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Patriot Intros Intel Extreme Masters LE Memory

By - Source: Patriot Memory Email | B 14 comments

On Thursday Patriot Memory introduced its new Intel Extreme Masters Limited Edition DDR3 memory, built exclusively for gamers and designed specifically to take full advantage of the newest 2nd and 3rd generation Intel Core processor family. These tournament grade sticks will provide the rock solid performance and stability needed for today’s most extreme gaming systems, the company said.

"With our global support of Intel Extreme Masters as the exclusive memory sponsor, it’s with great excitement that we bring to market the Intel Extreme Masters Limited Edition Memory," said Johnny Neang, Patriot Memory’s Marketing Director. "We’ve designed these kits so gamers can unlock the full potential of Intel’s 2nd or 3rd generation Core processors for incredible in game performance."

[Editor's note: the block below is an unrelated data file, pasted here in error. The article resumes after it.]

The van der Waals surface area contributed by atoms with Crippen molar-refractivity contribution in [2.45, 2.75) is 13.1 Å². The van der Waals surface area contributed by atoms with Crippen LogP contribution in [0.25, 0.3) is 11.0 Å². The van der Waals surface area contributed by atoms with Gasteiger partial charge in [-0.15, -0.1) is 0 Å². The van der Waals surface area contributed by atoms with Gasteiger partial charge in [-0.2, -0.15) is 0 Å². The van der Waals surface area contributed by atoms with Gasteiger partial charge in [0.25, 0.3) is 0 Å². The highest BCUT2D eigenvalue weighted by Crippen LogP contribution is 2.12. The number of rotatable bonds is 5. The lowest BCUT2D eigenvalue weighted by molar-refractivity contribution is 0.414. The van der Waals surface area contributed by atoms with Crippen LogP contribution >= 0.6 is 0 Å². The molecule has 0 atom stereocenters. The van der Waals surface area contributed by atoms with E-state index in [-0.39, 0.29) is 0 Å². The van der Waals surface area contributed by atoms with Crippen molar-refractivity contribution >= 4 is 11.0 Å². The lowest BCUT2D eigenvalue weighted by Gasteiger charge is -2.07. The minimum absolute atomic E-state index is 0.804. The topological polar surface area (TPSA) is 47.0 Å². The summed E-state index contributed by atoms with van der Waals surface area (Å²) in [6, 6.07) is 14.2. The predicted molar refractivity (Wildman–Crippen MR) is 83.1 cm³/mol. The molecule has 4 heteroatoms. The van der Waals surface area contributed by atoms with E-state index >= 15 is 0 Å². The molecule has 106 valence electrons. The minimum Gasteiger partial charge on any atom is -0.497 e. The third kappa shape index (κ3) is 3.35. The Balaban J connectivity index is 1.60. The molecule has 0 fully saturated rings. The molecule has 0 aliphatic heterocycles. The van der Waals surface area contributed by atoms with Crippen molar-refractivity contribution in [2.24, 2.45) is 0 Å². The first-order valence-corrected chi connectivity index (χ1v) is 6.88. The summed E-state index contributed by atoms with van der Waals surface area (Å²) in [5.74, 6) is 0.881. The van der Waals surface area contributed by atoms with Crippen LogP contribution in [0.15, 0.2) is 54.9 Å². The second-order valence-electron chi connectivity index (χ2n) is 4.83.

The Intel Extreme Masters Limited Edition memory, DIMM Type 240-Pin NON-ECC UDIMM, arrives in 8 GB, 16 GB and 32 GB kits. They're also available in 1600 MHz, 1866 MHz and 2133 MHz frequencies. Other features include a voltage of 1.5V, XMP 1.3 certification, and compatibility with Intel 6 and 7 series platforms. They also have the same custom high performance heat shield as the Viper III, providing superior thermal protection when used during long and demanding gaming sessions.

"The Limited Edition Intel Extreme Masters memory modules from Patriot Memory symbolizes our collective commitment to the Enthusiast PC market segment, as well as the continued focus and dedication to the world of eSports," said Steve R. Peterson, Intel’s Channel Client Marketing Director.  "These high-performance memory modules are an excellent enhancement to any Intel 2nd or 3rd Generation, fully unlocked Core i5 or Core i7 'K' Sku or Intel Core i7 Extreme Edition system."

"This is the first time that we’ve created a limited Edition series of tournament grade gaming hardware with a partner," said Michał Blicharz, Director of Pro Gaming at Turtle Entertainment GmbH. "Intel Extreme Masters branded memory takes our cooperation with Patriot Memory to the next level."